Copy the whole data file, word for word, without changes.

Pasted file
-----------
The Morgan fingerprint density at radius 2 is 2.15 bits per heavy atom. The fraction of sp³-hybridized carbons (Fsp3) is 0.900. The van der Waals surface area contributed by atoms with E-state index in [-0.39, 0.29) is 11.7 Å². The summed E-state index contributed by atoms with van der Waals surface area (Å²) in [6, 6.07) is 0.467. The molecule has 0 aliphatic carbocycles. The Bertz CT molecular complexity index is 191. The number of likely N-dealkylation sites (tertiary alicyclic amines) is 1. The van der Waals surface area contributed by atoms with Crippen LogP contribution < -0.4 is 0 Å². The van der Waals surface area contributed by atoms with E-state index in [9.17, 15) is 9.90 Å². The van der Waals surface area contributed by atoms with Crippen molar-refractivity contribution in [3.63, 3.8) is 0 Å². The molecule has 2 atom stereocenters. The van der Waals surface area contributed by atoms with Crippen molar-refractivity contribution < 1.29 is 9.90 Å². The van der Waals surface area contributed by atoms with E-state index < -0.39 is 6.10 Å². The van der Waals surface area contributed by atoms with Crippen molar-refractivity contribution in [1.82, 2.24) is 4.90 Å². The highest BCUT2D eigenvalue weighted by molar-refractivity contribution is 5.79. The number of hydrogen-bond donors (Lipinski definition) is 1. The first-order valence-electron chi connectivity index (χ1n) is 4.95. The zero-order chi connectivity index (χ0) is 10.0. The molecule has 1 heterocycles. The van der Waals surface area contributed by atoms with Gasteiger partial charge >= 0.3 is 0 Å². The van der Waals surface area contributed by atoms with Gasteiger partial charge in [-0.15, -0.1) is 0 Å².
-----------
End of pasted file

The Morgan fingerprint density at radius 2 is 2.15 bits per heavy atom. The fraction of sp³-hybridized carbons (Fsp3) is 0.900. The van der Waals surface area contributed by atoms with E-state index in [-0.39, 0.29) is 11.7 Å². The summed E-state index contributed by atoms with van der Waals surface area (Å²) in [6, 6.07) is 0.467. The molecule has 0 aliphatic carbocycles. The Bertz CT molecular complexity index is 191. The number of likely N-dealkylation sites (tertiary alicyclic amines) is 1. The van der Waals surface area contributed by atoms with Crippen LogP contribution < -0.4 is 0 Å². The van der Waals surface area contributed by atoms with E-state index in [9.17, 15) is 9.90 Å². The van der Waals surface area contributed by atoms with Crippen molar-refractivity contribution in [3.63, 3.8) is 0 Å². The molecule has 2 atom stereocenters. The van der Waals surface area contributed by atoms with Crippen molar-refractivity contribution < 1.29 is 9.90 Å². The van der Waals surface area contributed by atoms with E-state index < -0.39 is 6.10 Å². The van der Waals surface area contributed by atoms with Crippen molar-refractivity contribution in [1.82, 2.24) is 4.90 Å². The highest BCUT2D eigenvalue weighted by molar-refractivity contribution is 5.79. The number of hydrogen-bond donors (Lipinski definition) is 1. The first-order valence-electron chi connectivity index (χ1n) is 4.95. The zero-order chi connectivity index (χ0) is 10.0. The molecule has 1 heterocycles. The van der Waals surface area contributed by atoms with Gasteiger partial charge >= 0.3 is 0 Å². The van der Waals surface area contributed by atoms with Gasteiger partial charge in [-0.15, -0.1) is 0 Å².